Those same fans would have been slightly bemused by Denis Villeneuve’s Bladerunner 2049, the long-awaited sequel to Scott’s classic Bladerunner of 1982. The prevailing air of melancholy and a convoluted plot must have tested the patience of many viewers, although the critics raved. To me it felt like an overly ambitious attempt to make an arthouse movie disguised as a blockbuster, ending up somewhere in the middle.
At the full-on arthouse end of the spectrum there was nothing weirder than Darren Aronofsky’s Mother!, in which Javier Bardem got play the ego-enhancing role of God, while Jessica Lawrence played Mrs. God and got no satisfaction whatsoever. Personally, I much preferred Paterson, Jim Jarmusch’s disarmingly simple tale of a busdriver named Paterson who lives in Paterson, New Jersey, and writes poetry. When nothing much happens each tiny moment in the plot takes on a rare significance – just like poetry.
Two other movies that successfully broke with convention were Olivier Assayas’s Personal Shopper, and Maren Ades’s Tony Erdmann. In the former, Kristen Stewart played a girl who worked as personal assistant to a celebrity and had visions of dead people – to the best of my knowledge it’s a combo never before explored in the cinema, and it probably never will be again.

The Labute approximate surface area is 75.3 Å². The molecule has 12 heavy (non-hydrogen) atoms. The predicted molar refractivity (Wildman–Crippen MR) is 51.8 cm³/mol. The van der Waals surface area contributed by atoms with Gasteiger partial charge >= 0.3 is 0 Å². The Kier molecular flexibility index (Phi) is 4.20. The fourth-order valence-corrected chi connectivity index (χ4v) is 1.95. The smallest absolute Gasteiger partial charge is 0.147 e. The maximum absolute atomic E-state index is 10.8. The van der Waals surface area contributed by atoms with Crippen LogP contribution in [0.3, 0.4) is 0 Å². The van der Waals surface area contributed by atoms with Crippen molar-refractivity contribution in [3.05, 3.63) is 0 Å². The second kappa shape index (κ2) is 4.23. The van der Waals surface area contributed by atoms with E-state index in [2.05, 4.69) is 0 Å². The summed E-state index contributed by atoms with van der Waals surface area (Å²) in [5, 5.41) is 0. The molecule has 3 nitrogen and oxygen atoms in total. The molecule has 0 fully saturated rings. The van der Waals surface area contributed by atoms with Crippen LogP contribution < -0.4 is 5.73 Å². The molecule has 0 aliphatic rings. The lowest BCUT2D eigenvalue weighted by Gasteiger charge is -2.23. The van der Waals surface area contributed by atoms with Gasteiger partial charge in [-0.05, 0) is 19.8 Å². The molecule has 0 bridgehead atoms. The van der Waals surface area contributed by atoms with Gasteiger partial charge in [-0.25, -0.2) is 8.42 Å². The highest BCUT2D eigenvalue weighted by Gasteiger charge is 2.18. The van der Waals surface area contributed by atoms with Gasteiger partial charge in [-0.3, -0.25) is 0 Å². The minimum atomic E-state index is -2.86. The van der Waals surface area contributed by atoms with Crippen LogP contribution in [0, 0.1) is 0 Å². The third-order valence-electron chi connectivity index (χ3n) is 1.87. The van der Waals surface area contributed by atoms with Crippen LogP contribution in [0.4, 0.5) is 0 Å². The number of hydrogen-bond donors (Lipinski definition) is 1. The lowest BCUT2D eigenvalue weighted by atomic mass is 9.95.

Tony Erdmann was the surprise of 2017, not only because it was that rarest of beasts – a German comedy – but because its rambling, drawn-out narrative shoud have been a recipe for disaster. Instead, this tale of an eccentric father trying to rescue his workaholic daughter from herself, was one long chain of bizarre, delightful moments.
Tony Erdmann.. Nobody saw it coming..
Tony Erdmann.. Nobody saw it coming..

Tony Erdmann managed to be touching as well as funny, but the heart-breaker of the year was Aisling Walsh’s Maudie, in which Sally Hawkins played a disabled Canadian folk artist married to a surly imbecile in a remote part of Nova Scotia, who never loses her cheerful outlook on life. It’s the kind of movie that leaves audiences gasping.
The other film that pulled hard on the heart-strings was Manchester by the Sea, for which Casey Affleck rightly won an Oscar last year. Given his history of sexual misconduct it’s unlikely he would have made it over the line this time around. Harvey Weinstein’s fall from grace has precipitated such an avalanche of exposures and revelations it’s become a guessing game as to which stars will be disappearing from your screens within the next few months. I’m sorry to see Kevin Spacey go, even though he sounds like a shocker.
I haven’t spoken about Dunkirk, because it’s the one big Oscar contender I haven’t actually seen yet – by virtue of being away during the previews and early screenings. I haven’t spoken about Australian cinema, because in a year when Lion won almost every AACTA award, it speaks volumes about the mediocrity of the field. If the Australian film industry can get so excited about a feature that resembles a telemovie, we are in a historic malaise.
Fortunately there are a few excellent movies from other countries to be viewed during the holidays – notably The Disaster Artist, and now Downsizing and Call Me by Your Name. Watch out too for Three Billboards Outside Ebbing, Missouri. Now why can’t Australian filmmakers come up with titles like that?
Published in the Australian Financial Review, 23 December, 2017